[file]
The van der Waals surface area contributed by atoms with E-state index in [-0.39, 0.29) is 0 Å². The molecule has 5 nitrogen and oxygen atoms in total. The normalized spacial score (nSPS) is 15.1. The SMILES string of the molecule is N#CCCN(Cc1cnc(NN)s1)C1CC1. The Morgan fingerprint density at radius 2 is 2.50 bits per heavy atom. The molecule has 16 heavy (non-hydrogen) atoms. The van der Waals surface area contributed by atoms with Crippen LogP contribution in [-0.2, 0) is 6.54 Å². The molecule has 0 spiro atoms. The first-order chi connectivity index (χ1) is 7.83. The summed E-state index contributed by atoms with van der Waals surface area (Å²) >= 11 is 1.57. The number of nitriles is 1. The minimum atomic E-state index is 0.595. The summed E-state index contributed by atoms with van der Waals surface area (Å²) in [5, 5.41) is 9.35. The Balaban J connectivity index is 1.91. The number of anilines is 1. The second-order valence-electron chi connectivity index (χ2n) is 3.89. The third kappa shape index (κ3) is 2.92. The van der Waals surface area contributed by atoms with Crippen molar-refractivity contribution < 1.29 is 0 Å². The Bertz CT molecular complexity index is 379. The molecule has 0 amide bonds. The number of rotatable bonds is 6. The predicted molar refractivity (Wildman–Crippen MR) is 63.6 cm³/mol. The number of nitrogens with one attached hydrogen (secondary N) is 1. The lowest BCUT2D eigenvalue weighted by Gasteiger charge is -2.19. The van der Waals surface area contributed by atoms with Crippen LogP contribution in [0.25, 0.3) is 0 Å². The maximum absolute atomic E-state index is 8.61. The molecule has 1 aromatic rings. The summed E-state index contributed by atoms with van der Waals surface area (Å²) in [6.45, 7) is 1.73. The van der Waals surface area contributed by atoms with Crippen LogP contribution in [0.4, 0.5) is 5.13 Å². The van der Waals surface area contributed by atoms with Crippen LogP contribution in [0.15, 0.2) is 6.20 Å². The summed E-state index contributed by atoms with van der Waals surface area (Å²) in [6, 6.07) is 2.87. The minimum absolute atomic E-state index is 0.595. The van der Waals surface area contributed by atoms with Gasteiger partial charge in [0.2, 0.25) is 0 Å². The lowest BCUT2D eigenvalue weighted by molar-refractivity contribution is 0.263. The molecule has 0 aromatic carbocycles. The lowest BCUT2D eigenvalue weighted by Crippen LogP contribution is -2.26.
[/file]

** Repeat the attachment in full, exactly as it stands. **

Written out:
The van der Waals surface area contributed by atoms with E-state index in [-0.39, 0.29) is 0 Å². The molecule has 5 nitrogen and oxygen atoms in total. The normalized spacial score (nSPS) is 15.1. The SMILES string of the molecule is N#CCCN(Cc1cnc(NN)s1)C1CC1. The Morgan fingerprint density at radius 2 is 2.50 bits per heavy atom. The molecule has 16 heavy (non-hydrogen) atoms. The van der Waals surface area contributed by atoms with Crippen LogP contribution in [-0.2, 0) is 6.54 Å². The molecule has 0 spiro atoms. The first-order chi connectivity index (χ1) is 7.83. The summed E-state index contributed by atoms with van der Waals surface area (Å²) >= 11 is 1.57. The number of nitriles is 1. The minimum atomic E-state index is 0.595. The summed E-state index contributed by atoms with van der Waals surface area (Å²) in [5, 5.41) is 9.35. The Balaban J connectivity index is 1.91. The number of anilines is 1. The second-order valence-electron chi connectivity index (χ2n) is 3.89. The third kappa shape index (κ3) is 2.92. The van der Waals surface area contributed by atoms with Crippen molar-refractivity contribution < 1.29 is 0 Å². The Bertz CT molecular complexity index is 379. The molecule has 0 amide bonds. The number of rotatable bonds is 6. The predicted molar refractivity (Wildman–Crippen MR) is 63.6 cm³/mol. The number of nitrogens with one attached hydrogen (secondary N) is 1. The lowest BCUT2D eigenvalue weighted by Gasteiger charge is -2.19. The van der Waals surface area contributed by atoms with Crippen LogP contribution in [0.25, 0.3) is 0 Å². The maximum absolute atomic E-state index is 8.61. The molecule has 1 aromatic rings. The summed E-state index contributed by atoms with van der Waals surface area (Å²) in [6.45, 7) is 1.73. The van der Waals surface area contributed by atoms with Crippen LogP contribution in [0.4, 0.5) is 5.13 Å². The van der Waals surface area contributed by atoms with Crippen LogP contribution in [0.15, 0.2) is 6.20 Å². The summed E-state index contributed by atoms with van der Waals surface area (Å²) in [6, 6.07) is 2.87. The minimum absolute atomic E-state index is 0.595. The van der Waals surface area contributed by atoms with Gasteiger partial charge in [0.2, 0.25) is 0 Å². The lowest BCUT2D eigenvalue weighted by molar-refractivity contribution is 0.263. The molecule has 0 aromatic carbocycles. The lowest BCUT2D eigenvalue weighted by Crippen LogP contribution is -2.26.